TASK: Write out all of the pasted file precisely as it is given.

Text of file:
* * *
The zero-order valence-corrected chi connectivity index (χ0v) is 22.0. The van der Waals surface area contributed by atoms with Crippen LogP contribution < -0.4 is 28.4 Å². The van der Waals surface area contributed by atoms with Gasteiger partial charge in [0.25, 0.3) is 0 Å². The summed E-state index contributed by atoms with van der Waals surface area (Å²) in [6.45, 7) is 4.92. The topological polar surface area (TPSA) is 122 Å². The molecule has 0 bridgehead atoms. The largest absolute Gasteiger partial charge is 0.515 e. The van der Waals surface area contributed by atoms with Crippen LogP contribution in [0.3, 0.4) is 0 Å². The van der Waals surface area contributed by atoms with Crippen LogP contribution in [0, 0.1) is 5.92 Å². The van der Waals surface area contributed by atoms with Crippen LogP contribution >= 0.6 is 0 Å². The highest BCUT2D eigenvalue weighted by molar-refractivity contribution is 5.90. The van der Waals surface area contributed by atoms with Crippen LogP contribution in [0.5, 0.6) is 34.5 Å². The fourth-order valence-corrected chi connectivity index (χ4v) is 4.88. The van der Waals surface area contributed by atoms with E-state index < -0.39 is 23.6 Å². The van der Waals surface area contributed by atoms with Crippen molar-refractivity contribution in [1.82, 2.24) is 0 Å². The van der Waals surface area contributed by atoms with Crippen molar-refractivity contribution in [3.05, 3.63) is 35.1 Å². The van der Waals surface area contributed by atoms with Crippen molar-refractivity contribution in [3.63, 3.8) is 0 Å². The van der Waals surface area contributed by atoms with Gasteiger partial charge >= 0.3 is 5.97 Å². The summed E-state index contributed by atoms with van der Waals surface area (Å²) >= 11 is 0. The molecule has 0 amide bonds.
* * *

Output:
The zero-order valence-corrected chi connectivity index (χ0v) is 22.0. The van der Waals surface area contributed by atoms with Crippen LogP contribution < -0.4 is 28.4 Å². The van der Waals surface area contributed by atoms with Gasteiger partial charge in [0.25, 0.3) is 0 Å². The summed E-state index contributed by atoms with van der Waals surface area (Å²) in [6.45, 7) is 4.92. The topological polar surface area (TPSA) is 122 Å². The molecule has 0 bridgehead atoms. The largest absolute Gasteiger partial charge is 0.515 e. The van der Waals surface area contributed by atoms with Crippen LogP contribution in [0.3, 0.4) is 0 Å². The van der Waals surface area contributed by atoms with Crippen LogP contribution in [0, 0.1) is 5.92 Å². The van der Waals surface area contributed by atoms with Crippen LogP contribution >= 0.6 is 0 Å². The highest BCUT2D eigenvalue weighted by molar-refractivity contribution is 5.90. The van der Waals surface area contributed by atoms with Crippen LogP contribution in [0.5, 0.6) is 34.5 Å². The fourth-order valence-corrected chi connectivity index (χ4v) is 4.88. The van der Waals surface area contributed by atoms with E-state index < -0.39 is 23.6 Å². The van der Waals surface area contributed by atoms with Crippen molar-refractivity contribution in [1.82, 2.24) is 0 Å². The van der Waals surface area contributed by atoms with Crippen molar-refractivity contribution in [3.05, 3.63) is 35.1 Å². The van der Waals surface area contributed by atoms with Crippen molar-refractivity contribution in [3.63, 3.8) is 0 Å². The van der Waals surface area contributed by atoms with Gasteiger partial charge >= 0.3 is 5.97 Å². The summed E-state index contributed by atoms with van der Waals surface area (Å²) >= 11 is 0. The molecule has 0 amide bonds.